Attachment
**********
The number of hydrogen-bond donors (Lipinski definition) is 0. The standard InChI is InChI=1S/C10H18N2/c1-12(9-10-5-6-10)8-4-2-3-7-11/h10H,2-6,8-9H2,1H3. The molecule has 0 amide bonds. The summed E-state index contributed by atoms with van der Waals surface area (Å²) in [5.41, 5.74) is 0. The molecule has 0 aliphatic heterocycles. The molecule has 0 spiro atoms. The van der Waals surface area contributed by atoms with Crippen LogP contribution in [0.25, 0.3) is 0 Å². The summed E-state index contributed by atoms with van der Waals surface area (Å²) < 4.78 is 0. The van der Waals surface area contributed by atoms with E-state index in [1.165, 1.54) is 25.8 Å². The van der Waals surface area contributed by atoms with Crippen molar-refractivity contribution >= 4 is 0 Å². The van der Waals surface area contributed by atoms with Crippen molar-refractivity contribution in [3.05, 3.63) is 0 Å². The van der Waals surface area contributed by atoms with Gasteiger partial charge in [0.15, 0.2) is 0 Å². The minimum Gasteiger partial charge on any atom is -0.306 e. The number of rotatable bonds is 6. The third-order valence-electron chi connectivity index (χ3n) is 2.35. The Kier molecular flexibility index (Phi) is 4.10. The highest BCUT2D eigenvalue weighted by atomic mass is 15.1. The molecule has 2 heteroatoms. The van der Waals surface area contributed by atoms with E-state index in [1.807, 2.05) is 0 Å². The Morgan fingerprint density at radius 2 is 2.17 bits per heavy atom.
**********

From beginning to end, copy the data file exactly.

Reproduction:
The number of hydrogen-bond donors (Lipinski definition) is 0. The standard InChI is InChI=1S/C10H18N2/c1-12(9-10-5-6-10)8-4-2-3-7-11/h10H,2-6,8-9H2,1H3. The molecule has 0 amide bonds. The summed E-state index contributed by atoms with van der Waals surface area (Å²) in [5.41, 5.74) is 0. The molecule has 0 aliphatic heterocycles. The molecule has 0 spiro atoms. The van der Waals surface area contributed by atoms with Crippen LogP contribution in [0.25, 0.3) is 0 Å². The summed E-state index contributed by atoms with van der Waals surface area (Å²) < 4.78 is 0. The van der Waals surface area contributed by atoms with E-state index in [1.165, 1.54) is 25.8 Å². The van der Waals surface area contributed by atoms with Crippen molar-refractivity contribution >= 4 is 0 Å². The van der Waals surface area contributed by atoms with Crippen molar-refractivity contribution in [3.05, 3.63) is 0 Å². The van der Waals surface area contributed by atoms with Gasteiger partial charge in [0.15, 0.2) is 0 Å². The minimum Gasteiger partial charge on any atom is -0.306 e. The number of rotatable bonds is 6. The third-order valence-electron chi connectivity index (χ3n) is 2.35. The Kier molecular flexibility index (Phi) is 4.10. The highest BCUT2D eigenvalue weighted by atomic mass is 15.1. The molecule has 2 heteroatoms. The van der Waals surface area contributed by atoms with E-state index in [1.807, 2.05) is 0 Å². The Morgan fingerprint density at radius 2 is 2.17 bits per heavy atom.